The FAST Approach to Streaming Content: A Special Report

The FAST Approach Streaming Content: Special
Photo Illustration: VIP+: Adobe Stock

Note: Enjoy this special report all about free ad-supported streaming TV (FAST).

FAST continues to defy expectations. A linear viewing format that’s growing? In 2022? Yet the number of available FAST channels in the U.S. is over 1,400, with 22 major providers including Pluto TV, Tubi and Roku Channel. FAST also saw considerable attention in this year’s NewFronts, with the likes of AMC Networks and A+E Networks unveiling plans for a slew of new channels set to release in 2022.

With the FAST environment rapidly evolving, VIP+ is proud to present the third incarnation of its “Life in the FAST Lane” report, following earlier reports in October 2021 and July 2020. This update takes into consideration the changes in the market, utilizing VIP+’s unique data-driven approach to assessment.

For those not yet aware of FAST, the format is essentially no different from watching a TV network. Unlike the other free streaming format — AVOD, which sees viewers select a title on demand and start at the beginning — FAST is a linear stream. This means that a FAST channel is selected via an electronic programming grid, with the title on a channel joined in progress by the viewer.

Some content formats have readily adapted to FAST. News, both national and local, has seen a tremendous uptick in channels over the course of the last year, as content creators realize the best way to reach an audience is to go to them rather than demand that they follow you.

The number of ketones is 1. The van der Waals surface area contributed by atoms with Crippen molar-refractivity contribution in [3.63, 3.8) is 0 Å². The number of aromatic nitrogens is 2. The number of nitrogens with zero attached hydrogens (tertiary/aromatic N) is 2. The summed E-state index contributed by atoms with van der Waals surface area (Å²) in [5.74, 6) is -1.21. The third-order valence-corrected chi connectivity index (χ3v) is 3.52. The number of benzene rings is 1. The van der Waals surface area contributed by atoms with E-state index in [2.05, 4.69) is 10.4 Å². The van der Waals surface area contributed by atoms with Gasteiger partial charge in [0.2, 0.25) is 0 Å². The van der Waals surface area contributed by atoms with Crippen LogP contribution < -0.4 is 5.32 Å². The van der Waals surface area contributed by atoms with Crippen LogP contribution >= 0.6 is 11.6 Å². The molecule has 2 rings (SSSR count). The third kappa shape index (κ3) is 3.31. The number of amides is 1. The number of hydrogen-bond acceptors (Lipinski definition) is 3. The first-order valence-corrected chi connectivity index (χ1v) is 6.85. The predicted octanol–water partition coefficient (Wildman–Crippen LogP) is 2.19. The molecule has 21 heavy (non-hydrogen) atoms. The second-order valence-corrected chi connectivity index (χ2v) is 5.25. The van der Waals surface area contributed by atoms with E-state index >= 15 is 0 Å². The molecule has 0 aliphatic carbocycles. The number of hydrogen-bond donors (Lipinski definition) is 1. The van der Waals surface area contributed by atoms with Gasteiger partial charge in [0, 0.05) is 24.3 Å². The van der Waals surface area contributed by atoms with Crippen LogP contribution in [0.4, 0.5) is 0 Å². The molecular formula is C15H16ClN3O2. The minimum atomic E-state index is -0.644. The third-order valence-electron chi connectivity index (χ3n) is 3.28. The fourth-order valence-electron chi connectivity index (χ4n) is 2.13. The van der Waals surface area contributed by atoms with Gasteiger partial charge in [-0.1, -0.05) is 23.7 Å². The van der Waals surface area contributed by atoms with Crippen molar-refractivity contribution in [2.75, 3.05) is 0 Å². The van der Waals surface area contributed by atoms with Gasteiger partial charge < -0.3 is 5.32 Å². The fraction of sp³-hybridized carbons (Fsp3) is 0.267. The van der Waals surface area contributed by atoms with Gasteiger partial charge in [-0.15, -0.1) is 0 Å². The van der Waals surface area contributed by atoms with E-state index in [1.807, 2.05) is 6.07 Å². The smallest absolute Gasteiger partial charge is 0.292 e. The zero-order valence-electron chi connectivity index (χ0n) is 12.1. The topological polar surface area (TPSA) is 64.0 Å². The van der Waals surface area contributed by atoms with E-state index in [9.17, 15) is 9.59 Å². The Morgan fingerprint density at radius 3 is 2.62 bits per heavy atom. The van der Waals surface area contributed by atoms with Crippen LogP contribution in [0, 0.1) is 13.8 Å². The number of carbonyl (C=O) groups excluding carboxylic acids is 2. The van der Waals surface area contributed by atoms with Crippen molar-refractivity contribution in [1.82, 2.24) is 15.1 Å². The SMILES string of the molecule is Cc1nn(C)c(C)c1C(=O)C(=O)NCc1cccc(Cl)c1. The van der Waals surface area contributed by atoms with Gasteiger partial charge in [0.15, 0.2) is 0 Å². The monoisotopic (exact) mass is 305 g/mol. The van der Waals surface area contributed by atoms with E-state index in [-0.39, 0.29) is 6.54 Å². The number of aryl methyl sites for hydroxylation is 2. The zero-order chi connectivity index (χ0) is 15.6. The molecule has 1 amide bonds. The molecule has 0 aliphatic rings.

The same cannot be said for sports, which have been stubbornly resistant to embracing FAST. VIP+ isn’t suggesting putting live games on FAST but making better use of overall assets in order to maximize audience reach and engagement as well as monetization.

There’s no reason for the few sports networks to have a FAST channel to program with clips of old talk shows or for big leagues to put little thought into what goes on their channels.

Another content trend to be aware of is what are known as single-show channels. These consist solely of episodes for one show, just like when cable networks would program marathon blocks. The shows best suited to a single-show channel are older hits with a built-in fanbase — think “Cops,” “Baywatch,” “Unsolved Mysteries” and “Fear Factor” — that are audience lightning rods when users browse their available channels.

While FAST was built on older licensed TV shows and movies, the growing competition for audiences is precipitating the use of original content. Roku, Tubi and Freevee began commissioning original content in 2021, upping this in 2022, with channels based on originals already creeping into lineups.

Not every FAST service has the budget or studio setup for originals, though others owned by Big Media companies like Peacock (NBCUniversal) and Pluto TV (Paramount) will be watching this development with an eagle eye.

“Life in the FAST Lane” gives the reader an overview of FAST today. Readers will discover how lucrative the market is poised to be, how a channel is made and how Big Media has embraced the format.

VIP+’s exclusive data and analysis of the market provides new insights for readers with established FAST knowledge and those new to the topic. Should you want to dive deeper into FAST, we invite you to view VIP+’s free, four-part “FAST Forward” webinar series, which mines various perspectives on the format in sit-downs with senior industry executives.

Read on to learn about:

1

The Big Media companies that have FAST channels — and those that don't

2

Trends among the key genres on FAST that are rapidly shaping the market

3

Strengths, weaknesses and a look ahead for the 13 biggest FAST services